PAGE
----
Beautiful as it is, it’s not an ornament and it has clearly been used, though carefully. There is a pinhead dent in the top Of the cap, and there is a little loss of gold at the end of the section next to the nib which has been caused by the more caustic inks of the mid-century. Otherwise, it is in superb condition, showing little evidence of its age. It remains a very usable pen to this day, with a good ink capacity and a splendidly flexible fine/medium nib.
11 thoughts on “A Gold-Filled Swan Leverless”
Well done Deb!
What a lovely box – lovely pen, and a smashing nib.
Proper Mabie Todd all the way through – like a stick of Blackpool rock!
Absxolutely agree with the above.
I use a near-identical gold-filled Swan Leverless. The ink sac is a little narrow for the pen which means that the twist-filler mechanism does not wring it out enough with a resultant reduced ink capacity. Some experts advise against too wide an ink sac to avoid entanglement with the pressure bar.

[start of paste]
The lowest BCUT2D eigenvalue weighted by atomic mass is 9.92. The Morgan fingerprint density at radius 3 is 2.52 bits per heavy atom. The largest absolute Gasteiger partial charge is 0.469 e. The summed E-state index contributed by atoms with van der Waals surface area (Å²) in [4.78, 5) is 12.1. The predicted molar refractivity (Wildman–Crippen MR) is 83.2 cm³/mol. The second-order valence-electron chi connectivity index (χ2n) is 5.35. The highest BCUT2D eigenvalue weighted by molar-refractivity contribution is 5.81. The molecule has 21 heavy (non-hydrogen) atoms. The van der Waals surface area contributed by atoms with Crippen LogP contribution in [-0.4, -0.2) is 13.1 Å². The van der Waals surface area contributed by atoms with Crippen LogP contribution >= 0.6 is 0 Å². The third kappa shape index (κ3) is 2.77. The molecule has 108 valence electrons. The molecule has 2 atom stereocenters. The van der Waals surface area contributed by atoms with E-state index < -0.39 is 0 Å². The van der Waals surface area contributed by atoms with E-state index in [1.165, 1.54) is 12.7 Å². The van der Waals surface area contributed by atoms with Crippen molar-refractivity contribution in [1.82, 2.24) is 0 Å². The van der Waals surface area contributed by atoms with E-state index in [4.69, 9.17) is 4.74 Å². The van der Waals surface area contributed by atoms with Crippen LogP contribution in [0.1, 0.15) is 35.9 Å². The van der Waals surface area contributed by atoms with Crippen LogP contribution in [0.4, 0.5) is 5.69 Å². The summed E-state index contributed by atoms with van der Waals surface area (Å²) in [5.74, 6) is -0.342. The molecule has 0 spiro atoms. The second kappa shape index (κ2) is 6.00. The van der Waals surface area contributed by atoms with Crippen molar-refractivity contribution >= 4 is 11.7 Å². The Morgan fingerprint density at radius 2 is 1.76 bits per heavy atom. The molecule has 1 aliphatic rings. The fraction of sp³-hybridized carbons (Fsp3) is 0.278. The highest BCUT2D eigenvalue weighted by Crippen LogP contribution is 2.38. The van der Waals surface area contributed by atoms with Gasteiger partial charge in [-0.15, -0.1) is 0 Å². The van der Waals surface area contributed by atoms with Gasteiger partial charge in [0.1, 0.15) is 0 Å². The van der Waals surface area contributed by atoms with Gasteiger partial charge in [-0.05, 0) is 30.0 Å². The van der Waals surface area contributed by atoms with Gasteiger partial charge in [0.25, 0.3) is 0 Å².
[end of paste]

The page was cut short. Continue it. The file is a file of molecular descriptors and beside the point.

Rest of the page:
Though the engraving on the pen shown is from 1947, I think this is a pre-war model which must have been sold after the war for presentation. The bend in the pocket clip is not found in the post-war models built by Mabie Todd.
An elegant fountain pen.
The usual problem with Leverless Swans is that they have been restored as if they were a lever or button-filler with a ridiculously narrow sac. I’ve seen 12s or 14s used, and of course the pressure bar merely circles around them. Marshall and Oldfield recommend using a sac that fully fills the barrel. For full-sized pens like this I use a 22. I’ve never come across a sac becoming entangled with the bar in an inappropriate way – after all the bar is meant to entangle the sac. Which experts are you quoting?